On the way up

Every time I go to the Arctic, I retrace my own steps. I have to fly through Germany to Norway and work my way north, covering territory that I know well. Sometimes I stop to see friends along the way, and every time I do, I get to visit old versions of myself, too.

This trip, the retracing started by chance, when I spotted two colleagues from AWI in Frankfurt Airport. It was "more than a coincidence," to quote my colleague, Thomas. Once I got to Oslo, I stayed with my friend, Kristina, and got to visit her workplace at NIVA (Norwegian Institute for Water Research). In another strange coincidence, one of Kristina's NIVA colleagues remembered me from 2019, when I gave a seminar at the University of Oslo. Friends, the world is small, and Norway is tiny. 

It was lovely to connect with Kristina. She and I were postdocs and dive buddies at WHOI a few years ago. She's moved on to her own permanent position, a house, a dog, and a baby. We had a lot to catch up on, and I really enjoyed spending time with her. 

My next stop was Svalbard, and my grad student joined mid-flight. If you fly from Oslo to Longyearbyen, you have to touch down in Tromsø to get your passport stamped because you're technically leaving the Schengen area. My grad student, Kharis, had flown to Tromsø the day before, so we spotted each other in the airport as I was about to re-board the plane.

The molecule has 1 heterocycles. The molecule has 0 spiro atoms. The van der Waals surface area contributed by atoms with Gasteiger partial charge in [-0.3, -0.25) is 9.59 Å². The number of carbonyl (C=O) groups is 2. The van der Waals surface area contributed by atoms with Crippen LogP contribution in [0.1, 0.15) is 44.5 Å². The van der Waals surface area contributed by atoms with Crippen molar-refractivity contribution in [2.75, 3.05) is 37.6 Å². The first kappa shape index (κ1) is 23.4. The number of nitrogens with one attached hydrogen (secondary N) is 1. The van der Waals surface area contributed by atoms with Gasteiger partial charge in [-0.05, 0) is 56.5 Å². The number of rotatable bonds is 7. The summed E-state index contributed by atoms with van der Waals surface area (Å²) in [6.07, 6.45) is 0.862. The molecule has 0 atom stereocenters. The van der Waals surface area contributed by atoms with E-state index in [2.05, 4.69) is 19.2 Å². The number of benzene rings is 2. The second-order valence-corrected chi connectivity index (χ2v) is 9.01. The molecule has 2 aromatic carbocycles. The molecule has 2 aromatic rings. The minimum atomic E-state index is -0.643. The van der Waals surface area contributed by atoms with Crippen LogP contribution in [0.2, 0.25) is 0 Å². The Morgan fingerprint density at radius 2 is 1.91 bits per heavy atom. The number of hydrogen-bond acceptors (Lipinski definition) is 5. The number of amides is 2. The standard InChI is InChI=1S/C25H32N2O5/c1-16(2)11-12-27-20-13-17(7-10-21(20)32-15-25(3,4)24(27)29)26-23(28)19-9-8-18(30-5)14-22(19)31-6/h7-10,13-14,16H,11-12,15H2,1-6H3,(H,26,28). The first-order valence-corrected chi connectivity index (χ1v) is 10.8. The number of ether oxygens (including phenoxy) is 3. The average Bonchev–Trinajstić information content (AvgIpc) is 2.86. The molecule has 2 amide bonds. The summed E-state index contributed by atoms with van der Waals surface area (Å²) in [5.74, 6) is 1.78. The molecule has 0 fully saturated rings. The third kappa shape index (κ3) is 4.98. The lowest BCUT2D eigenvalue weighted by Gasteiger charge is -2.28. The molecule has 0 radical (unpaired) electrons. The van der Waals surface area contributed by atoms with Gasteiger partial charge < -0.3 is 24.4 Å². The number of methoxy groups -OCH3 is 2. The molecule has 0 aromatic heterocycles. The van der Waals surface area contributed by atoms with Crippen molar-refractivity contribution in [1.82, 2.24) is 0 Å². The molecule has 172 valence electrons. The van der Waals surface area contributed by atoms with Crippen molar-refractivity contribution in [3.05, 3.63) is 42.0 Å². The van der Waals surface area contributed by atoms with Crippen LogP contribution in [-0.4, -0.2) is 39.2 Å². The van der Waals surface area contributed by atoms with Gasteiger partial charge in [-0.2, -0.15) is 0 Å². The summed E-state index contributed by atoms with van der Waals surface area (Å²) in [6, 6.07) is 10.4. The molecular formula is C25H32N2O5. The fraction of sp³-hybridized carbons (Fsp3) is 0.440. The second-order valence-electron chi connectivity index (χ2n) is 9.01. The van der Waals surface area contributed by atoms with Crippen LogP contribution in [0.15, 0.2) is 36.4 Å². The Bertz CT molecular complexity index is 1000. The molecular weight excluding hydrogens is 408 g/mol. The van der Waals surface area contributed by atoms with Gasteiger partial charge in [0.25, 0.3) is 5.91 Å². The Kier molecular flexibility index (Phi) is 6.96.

Once we got to Longyearbyen, it was actually Kharis's connection that shaped our evening. A good friend of Kharis's mom lives in Longyearbyen, so we invited her to join us for dinner. The story of how the two women met is another chance encounter - one of them was lost, and the other was the only person around who could speak English. They've been close friends for decades since. 

Our final chance encounter was as we were leaving the restaurant. I spotted a researcher from Tromsø who I had met at a conference in 2019. We both work on larvae, and Kharis and I have both cited her papers extensively. It's been four years, but I recognized her right away. 

I absolutely adore the Arctic, and I'm proud to be part of the community of researchers in the high north. My route to Svalbard has been full of chance encounters and reaffirming old connections. It's been quite the journey so far!